Surface water can soak into the ground and become groundwater. As water infiltrates into soil, it can be consumed by biological organisms, held in an unsaturated zone, or continue percolating down to the water table, reaching the saturated aquifer. Regionally, there is an upper aquifer (above the shale Eau Claire layer) and a lower aquifer (Mount Simon layer made of sandstone). Private domestic wells generally draw water from the upper aquifer, while municipal and other high capacity wells are deeper and draw from both the upper and the lower aquifers. Withdrawals at all depths influence groundwater flow by redirecting water to replenish what is pumped out. Water within the aquifer flows towards locations of groundwater discharge, such as wells, springs, lakes and streams.

Figure By: Wisconsin Geological Natural History Survey

Recharge cycles surface water to groundwater where as discharge cycles groundwater back to surface water. This process is slower for deep versus shallow groundwater. Under natural conditions, regional aquifer flow generally reflects the surface topography above. Recharge occurs throughout the landscape but particularly at higher elevations. The top of the saturated aquifer is called the water table. From wherever recharge occurs, groundwater flows towards where the water table is lower. This results in groundwater discharging to replenish streams and other aquatic habitats. This continuous groundwater discharge, or baseflow, supports viable stream habitat during dry summer and cold winter months. Depth to the upper aquifer ranges from lake level to over 200 feet beneath the surface in the County's southwest. Water from the upper, unconsolidated aquifer is used by for shallow domestic wells.

Take a look at these additional resources for further introduction to groundwater processes and common terminology.

The Mt. Simon aquifer is the most important aquifer in Dane County for high-capacity municipal wells. The aquifer ranges in thickness from about 100 feet to over 700 feet, with an average thickness of 500 feet. This aquifer consists of sandstone in the Mt. Simon and lower Eau Claire Formations. The lower boundary of the aquifer is Precambrian granite which is located about 1,0000 feet below the land 's surface. Impermeable shale in the Eau Claire formation forms the upper boundary. This layer is thicker in the western portion of the county. Because the Mt. Simon aquifer is bounded by relatively impermeable layers, it is called a confined aquifer and its contents can be under pressure. The "surface" of a confined aquifer is called the potentiometric surface which represents the height water would reach if a well were to be drilled into the formation. Direction and rate of flow within the confined aquifer depends on variation in this potentiometric surface. Flows go towards areas with lower surfaces.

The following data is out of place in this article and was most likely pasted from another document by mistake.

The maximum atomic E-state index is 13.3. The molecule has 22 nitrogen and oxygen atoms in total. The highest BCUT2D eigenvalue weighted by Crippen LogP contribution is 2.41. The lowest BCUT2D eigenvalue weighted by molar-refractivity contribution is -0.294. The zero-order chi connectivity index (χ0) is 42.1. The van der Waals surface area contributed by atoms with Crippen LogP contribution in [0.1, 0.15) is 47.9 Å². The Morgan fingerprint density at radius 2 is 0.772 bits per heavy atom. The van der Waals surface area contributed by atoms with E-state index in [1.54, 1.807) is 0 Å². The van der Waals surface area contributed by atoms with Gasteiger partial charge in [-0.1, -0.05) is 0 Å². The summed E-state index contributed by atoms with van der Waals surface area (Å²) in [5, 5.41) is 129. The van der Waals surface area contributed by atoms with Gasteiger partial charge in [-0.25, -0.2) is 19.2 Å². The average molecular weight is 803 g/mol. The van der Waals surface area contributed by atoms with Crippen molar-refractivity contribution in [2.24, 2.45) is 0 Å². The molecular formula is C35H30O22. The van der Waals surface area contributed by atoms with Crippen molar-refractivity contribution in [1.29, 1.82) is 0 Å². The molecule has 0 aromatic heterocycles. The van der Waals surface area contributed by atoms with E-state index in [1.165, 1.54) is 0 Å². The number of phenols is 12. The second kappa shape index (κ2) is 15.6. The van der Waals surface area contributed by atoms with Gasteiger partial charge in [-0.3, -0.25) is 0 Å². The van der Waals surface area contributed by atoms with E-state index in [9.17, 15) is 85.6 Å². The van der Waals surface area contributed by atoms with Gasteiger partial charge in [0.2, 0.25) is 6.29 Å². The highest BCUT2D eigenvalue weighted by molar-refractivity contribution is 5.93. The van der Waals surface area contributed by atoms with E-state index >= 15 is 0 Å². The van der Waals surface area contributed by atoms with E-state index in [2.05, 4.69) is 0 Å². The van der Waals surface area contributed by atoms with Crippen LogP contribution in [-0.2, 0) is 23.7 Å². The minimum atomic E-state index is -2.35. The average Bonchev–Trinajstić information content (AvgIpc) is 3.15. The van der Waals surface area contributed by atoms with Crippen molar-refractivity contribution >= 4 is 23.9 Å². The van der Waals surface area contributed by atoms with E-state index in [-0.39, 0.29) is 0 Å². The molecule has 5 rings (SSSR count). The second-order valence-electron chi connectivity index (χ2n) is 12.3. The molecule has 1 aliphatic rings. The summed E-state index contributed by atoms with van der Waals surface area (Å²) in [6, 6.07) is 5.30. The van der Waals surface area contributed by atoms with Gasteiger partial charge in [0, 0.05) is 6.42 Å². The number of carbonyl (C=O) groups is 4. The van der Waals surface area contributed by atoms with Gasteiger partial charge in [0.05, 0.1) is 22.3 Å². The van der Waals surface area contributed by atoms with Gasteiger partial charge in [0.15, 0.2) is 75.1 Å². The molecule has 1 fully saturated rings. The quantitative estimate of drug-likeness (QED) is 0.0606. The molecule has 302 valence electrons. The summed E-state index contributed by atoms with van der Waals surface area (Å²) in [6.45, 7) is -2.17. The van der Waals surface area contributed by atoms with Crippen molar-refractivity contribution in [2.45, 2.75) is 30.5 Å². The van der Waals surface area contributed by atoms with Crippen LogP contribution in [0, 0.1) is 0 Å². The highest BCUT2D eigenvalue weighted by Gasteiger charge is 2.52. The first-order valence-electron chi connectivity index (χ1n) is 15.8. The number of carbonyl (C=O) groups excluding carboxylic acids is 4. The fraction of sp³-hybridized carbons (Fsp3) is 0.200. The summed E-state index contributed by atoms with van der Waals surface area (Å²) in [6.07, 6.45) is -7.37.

Groundwater withdrawals for drinking water alters the speed of cycling between surface and ground water. Groundwater pumped from deep municipal wells is discharged as surface water after it is used and treated. This rapidly transports groundwater to the surface, without ensuring comparable recharge. Groundwater pumped from shallow domestic wells is generally treated by onsite septic systems after use and has a greater likelihood of replenishing groundwater.

The amount of precipitation that is able to infiltrate and recharge groundwater is influenced by land cover, slope, and soil type. The majority of Dane County has a recharge rate of 9 to 10 inches of water per year. The maps below the current estimated recharge rate and groundwater divides (groundwater flows away from divides as show by the arrows.

Recharge and Groundwater Divides

  • Groundwater divides generally follow surface watershed boundaries but explore their slight differences on the map below
  • Click the "Layer List" icon to toggle layers off
  • Click the "Legend" icon to see values for groundwater recharge rates


Data: Groundwater recharge rates available through Dane County's Land and Water Resources Viewer. Groundwater divides and flow lines provided by Wisconsin Geological & Natural History Survey. Developed for: McDonald, C. P., Parsen, M. P., Lathrop, R. C., Sorsa, K. K., Bradbury, K. R., and Kakuska, M., 2015, Characterizing the sources of elevated groundwater nitrate in Dane County, Wisconsin, Project Report to the Wisconsin Department of Natural Resources for Wisconsin Groundwater Joint Solicitation Program, Project #218.



Hydrogeology of Dane County, Wisconsin (1999) This report describes and models regional groundwater conditions

Groundwater Recharge in Dane County, Wisconsin: Estimate Recharge Using a GIS-Based Water Balance Model (2012) This report quantifies recharge across the county

Groundwater Flow Model for Dane County (2016) A printed report and MODFLOW model to describe groundwater flow with 2010 typical withdrawals. This can be used as a decision-support tool to:

  • Aid in the siting of new groundwater wells
  • Improve well-head protection plans for water utilities and municipalities
  • Assess short and long-term responses to climate change
  • Determine the impacts of land-use change on groundwater resources
  • Evaluate well and groundwater quality problems
  • Develop more detailed groundwater models for site-specific evaluations

Groundwater Monitoring

USGS National Water Information System (NWIS) Mapper: groundwater and spring monitoring data

Wisconsin Water Quantity Data Viewer: locations of USGS water quantity monitoring, groundwater protection features, wells, and springs

Wisconsin Active Water Level Network: water levels of wells throughout the region. It is part of the groundwater monitoring network overseen by the Wisconsin Geological & Natural History Survey.